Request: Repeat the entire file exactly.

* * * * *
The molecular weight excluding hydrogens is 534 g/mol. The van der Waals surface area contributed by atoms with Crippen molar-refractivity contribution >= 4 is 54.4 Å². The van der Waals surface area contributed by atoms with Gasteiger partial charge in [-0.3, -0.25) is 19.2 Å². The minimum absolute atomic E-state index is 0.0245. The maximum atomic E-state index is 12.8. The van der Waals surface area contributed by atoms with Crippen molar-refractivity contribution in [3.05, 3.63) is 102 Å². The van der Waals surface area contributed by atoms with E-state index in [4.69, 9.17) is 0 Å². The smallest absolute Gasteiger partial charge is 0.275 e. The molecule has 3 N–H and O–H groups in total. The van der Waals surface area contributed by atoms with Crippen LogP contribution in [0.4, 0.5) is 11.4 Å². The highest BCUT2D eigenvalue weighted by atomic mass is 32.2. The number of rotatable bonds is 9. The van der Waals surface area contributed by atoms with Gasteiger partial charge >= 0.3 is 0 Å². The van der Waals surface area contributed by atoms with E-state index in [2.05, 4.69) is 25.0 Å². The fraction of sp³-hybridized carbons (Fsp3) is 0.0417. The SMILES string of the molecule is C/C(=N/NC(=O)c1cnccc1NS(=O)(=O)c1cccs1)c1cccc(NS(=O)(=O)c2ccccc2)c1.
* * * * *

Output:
The molecular weight excluding hydrogens is 534 g/mol. The van der Waals surface area contributed by atoms with Crippen molar-refractivity contribution >= 4 is 54.4 Å². The van der Waals surface area contributed by atoms with Gasteiger partial charge in [-0.3, -0.25) is 19.2 Å². The minimum absolute atomic E-state index is 0.0245. The maximum atomic E-state index is 12.8. The van der Waals surface area contributed by atoms with Crippen molar-refractivity contribution in [3.05, 3.63) is 102 Å². The van der Waals surface area contributed by atoms with E-state index in [4.69, 9.17) is 0 Å². The smallest absolute Gasteiger partial charge is 0.275 e. The molecule has 3 N–H and O–H groups in total. The van der Waals surface area contributed by atoms with Crippen LogP contribution in [0.4, 0.5) is 11.4 Å². The highest BCUT2D eigenvalue weighted by atomic mass is 32.2. The number of rotatable bonds is 9. The van der Waals surface area contributed by atoms with Gasteiger partial charge >= 0.3 is 0 Å². The van der Waals surface area contributed by atoms with E-state index in [2.05, 4.69) is 25.0 Å². The fraction of sp³-hybridized carbons (Fsp3) is 0.0417. The SMILES string of the molecule is C/C(=N/NC(=O)c1cnccc1NS(=O)(=O)c1cccs1)c1cccc(NS(=O)(=O)c2ccccc2)c1.